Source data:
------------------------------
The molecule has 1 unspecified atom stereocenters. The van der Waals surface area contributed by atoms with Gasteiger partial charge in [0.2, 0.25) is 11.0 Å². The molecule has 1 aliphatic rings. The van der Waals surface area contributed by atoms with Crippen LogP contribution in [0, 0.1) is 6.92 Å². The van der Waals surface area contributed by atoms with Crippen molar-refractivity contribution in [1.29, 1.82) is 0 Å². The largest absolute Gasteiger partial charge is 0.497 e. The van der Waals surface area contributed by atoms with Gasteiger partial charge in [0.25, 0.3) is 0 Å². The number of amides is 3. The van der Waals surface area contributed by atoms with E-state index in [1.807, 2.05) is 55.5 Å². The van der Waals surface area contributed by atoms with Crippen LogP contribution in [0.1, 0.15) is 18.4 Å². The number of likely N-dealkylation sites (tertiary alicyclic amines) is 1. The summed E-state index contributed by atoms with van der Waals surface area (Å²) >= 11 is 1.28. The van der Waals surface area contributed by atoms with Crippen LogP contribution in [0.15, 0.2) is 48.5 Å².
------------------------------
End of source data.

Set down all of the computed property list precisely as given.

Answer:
The molecule has 1 unspecified atom stereocenters. The van der Waals surface area contributed by atoms with Gasteiger partial charge in [0.2, 0.25) is 11.0 Å². The molecule has 1 aliphatic rings. The van der Waals surface area contributed by atoms with Crippen LogP contribution in [0, 0.1) is 6.92 Å². The van der Waals surface area contributed by atoms with Crippen molar-refractivity contribution in [1.29, 1.82) is 0 Å². The largest absolute Gasteiger partial charge is 0.497 e. The van der Waals surface area contributed by atoms with Gasteiger partial charge in [0.25, 0.3) is 0 Å². The number of amides is 3. The van der Waals surface area contributed by atoms with E-state index in [1.807, 2.05) is 55.5 Å². The van der Waals surface area contributed by atoms with Crippen LogP contribution in [0.1, 0.15) is 18.4 Å². The number of likely N-dealkylation sites (tertiary alicyclic amines) is 1. The summed E-state index contributed by atoms with van der Waals surface area (Å²) >= 11 is 1.28. The van der Waals surface area contributed by atoms with Crippen LogP contribution in [0.15, 0.2) is 48.5 Å².